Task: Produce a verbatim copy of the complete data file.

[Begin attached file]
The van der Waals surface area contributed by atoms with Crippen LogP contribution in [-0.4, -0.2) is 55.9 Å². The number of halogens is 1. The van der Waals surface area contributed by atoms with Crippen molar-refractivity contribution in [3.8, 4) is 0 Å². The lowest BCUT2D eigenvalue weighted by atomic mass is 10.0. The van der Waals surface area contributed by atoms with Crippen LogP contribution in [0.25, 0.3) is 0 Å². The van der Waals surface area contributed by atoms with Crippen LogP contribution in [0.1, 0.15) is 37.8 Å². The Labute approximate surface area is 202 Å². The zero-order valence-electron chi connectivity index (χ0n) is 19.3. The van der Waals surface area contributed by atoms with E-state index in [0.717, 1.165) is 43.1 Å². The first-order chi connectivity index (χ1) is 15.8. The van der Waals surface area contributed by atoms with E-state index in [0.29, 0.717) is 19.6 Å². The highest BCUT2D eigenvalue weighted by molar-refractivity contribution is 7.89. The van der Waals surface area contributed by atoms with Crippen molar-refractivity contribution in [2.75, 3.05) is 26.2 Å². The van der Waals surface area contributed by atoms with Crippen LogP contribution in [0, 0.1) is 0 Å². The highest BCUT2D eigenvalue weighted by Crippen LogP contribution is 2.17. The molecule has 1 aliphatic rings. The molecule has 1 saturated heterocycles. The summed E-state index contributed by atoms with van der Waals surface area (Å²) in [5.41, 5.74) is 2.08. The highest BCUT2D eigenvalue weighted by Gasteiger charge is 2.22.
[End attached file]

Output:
The van der Waals surface area contributed by atoms with Crippen LogP contribution in [-0.4, -0.2) is 55.9 Å². The number of halogens is 1. The van der Waals surface area contributed by atoms with Crippen molar-refractivity contribution in [3.8, 4) is 0 Å². The lowest BCUT2D eigenvalue weighted by atomic mass is 10.0. The van der Waals surface area contributed by atoms with Crippen LogP contribution in [0.25, 0.3) is 0 Å². The van der Waals surface area contributed by atoms with Crippen LogP contribution in [0.1, 0.15) is 37.8 Å². The Labute approximate surface area is 202 Å². The zero-order valence-electron chi connectivity index (χ0n) is 19.3. The van der Waals surface area contributed by atoms with E-state index in [0.717, 1.165) is 43.1 Å². The first-order chi connectivity index (χ1) is 15.8. The van der Waals surface area contributed by atoms with E-state index in [0.29, 0.717) is 19.6 Å². The highest BCUT2D eigenvalue weighted by molar-refractivity contribution is 7.89. The van der Waals surface area contributed by atoms with Crippen molar-refractivity contribution in [2.75, 3.05) is 26.2 Å². The van der Waals surface area contributed by atoms with Crippen LogP contribution in [0, 0.1) is 0 Å². The highest BCUT2D eigenvalue weighted by Crippen LogP contribution is 2.17. The molecule has 1 aliphatic rings. The molecule has 1 saturated heterocycles. The summed E-state index contributed by atoms with van der Waals surface area (Å²) in [5.41, 5.74) is 2.08. The highest BCUT2D eigenvalue weighted by Gasteiger charge is 2.22.